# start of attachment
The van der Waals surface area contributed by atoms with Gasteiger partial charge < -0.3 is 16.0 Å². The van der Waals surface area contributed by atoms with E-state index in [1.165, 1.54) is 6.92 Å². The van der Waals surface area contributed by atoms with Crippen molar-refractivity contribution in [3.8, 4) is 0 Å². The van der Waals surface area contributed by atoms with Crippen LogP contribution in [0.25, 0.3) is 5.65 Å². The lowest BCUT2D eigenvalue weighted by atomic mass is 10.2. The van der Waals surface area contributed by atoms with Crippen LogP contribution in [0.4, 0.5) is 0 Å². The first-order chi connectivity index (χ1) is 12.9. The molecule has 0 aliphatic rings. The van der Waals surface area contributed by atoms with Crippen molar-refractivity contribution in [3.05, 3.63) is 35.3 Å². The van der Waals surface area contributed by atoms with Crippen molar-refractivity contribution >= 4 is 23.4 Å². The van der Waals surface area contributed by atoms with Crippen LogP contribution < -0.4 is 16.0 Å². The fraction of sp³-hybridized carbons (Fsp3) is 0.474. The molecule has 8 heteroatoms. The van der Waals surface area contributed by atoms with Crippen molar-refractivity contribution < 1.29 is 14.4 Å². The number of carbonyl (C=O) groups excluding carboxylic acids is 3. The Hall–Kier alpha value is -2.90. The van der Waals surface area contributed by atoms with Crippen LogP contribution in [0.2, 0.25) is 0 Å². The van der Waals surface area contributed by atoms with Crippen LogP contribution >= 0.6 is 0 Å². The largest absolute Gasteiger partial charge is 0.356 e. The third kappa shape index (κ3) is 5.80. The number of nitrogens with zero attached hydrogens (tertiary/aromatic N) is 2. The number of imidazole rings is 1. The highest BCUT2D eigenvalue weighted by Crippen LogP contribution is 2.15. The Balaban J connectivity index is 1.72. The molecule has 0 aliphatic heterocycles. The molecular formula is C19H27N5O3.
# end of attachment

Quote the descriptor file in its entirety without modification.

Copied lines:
The van der Waals surface area contributed by atoms with Gasteiger partial charge < -0.3 is 16.0 Å². The van der Waals surface area contributed by atoms with E-state index in [1.165, 1.54) is 6.92 Å². The van der Waals surface area contributed by atoms with Crippen molar-refractivity contribution in [3.8, 4) is 0 Å². The van der Waals surface area contributed by atoms with Crippen LogP contribution in [0.25, 0.3) is 5.65 Å². The lowest BCUT2D eigenvalue weighted by atomic mass is 10.2. The van der Waals surface area contributed by atoms with Crippen LogP contribution in [0.4, 0.5) is 0 Å². The first-order chi connectivity index (χ1) is 12.9. The molecule has 0 aliphatic rings. The van der Waals surface area contributed by atoms with Crippen molar-refractivity contribution in [3.05, 3.63) is 35.3 Å². The van der Waals surface area contributed by atoms with Crippen molar-refractivity contribution >= 4 is 23.4 Å². The van der Waals surface area contributed by atoms with Crippen LogP contribution < -0.4 is 16.0 Å². The fraction of sp³-hybridized carbons (Fsp3) is 0.474. The molecule has 8 heteroatoms. The van der Waals surface area contributed by atoms with Crippen molar-refractivity contribution < 1.29 is 14.4 Å². The number of carbonyl (C=O) groups excluding carboxylic acids is 3. The Hall–Kier alpha value is -2.90. The van der Waals surface area contributed by atoms with Crippen LogP contribution in [0.2, 0.25) is 0 Å². The van der Waals surface area contributed by atoms with Crippen LogP contribution >= 0.6 is 0 Å². The largest absolute Gasteiger partial charge is 0.356 e. The third kappa shape index (κ3) is 5.80. The number of nitrogens with zero attached hydrogens (tertiary/aromatic N) is 2. The number of imidazole rings is 1. The highest BCUT2D eigenvalue weighted by Crippen LogP contribution is 2.15. The Balaban J connectivity index is 1.72. The molecule has 0 aliphatic heterocycles. The molecular formula is C19H27N5O3.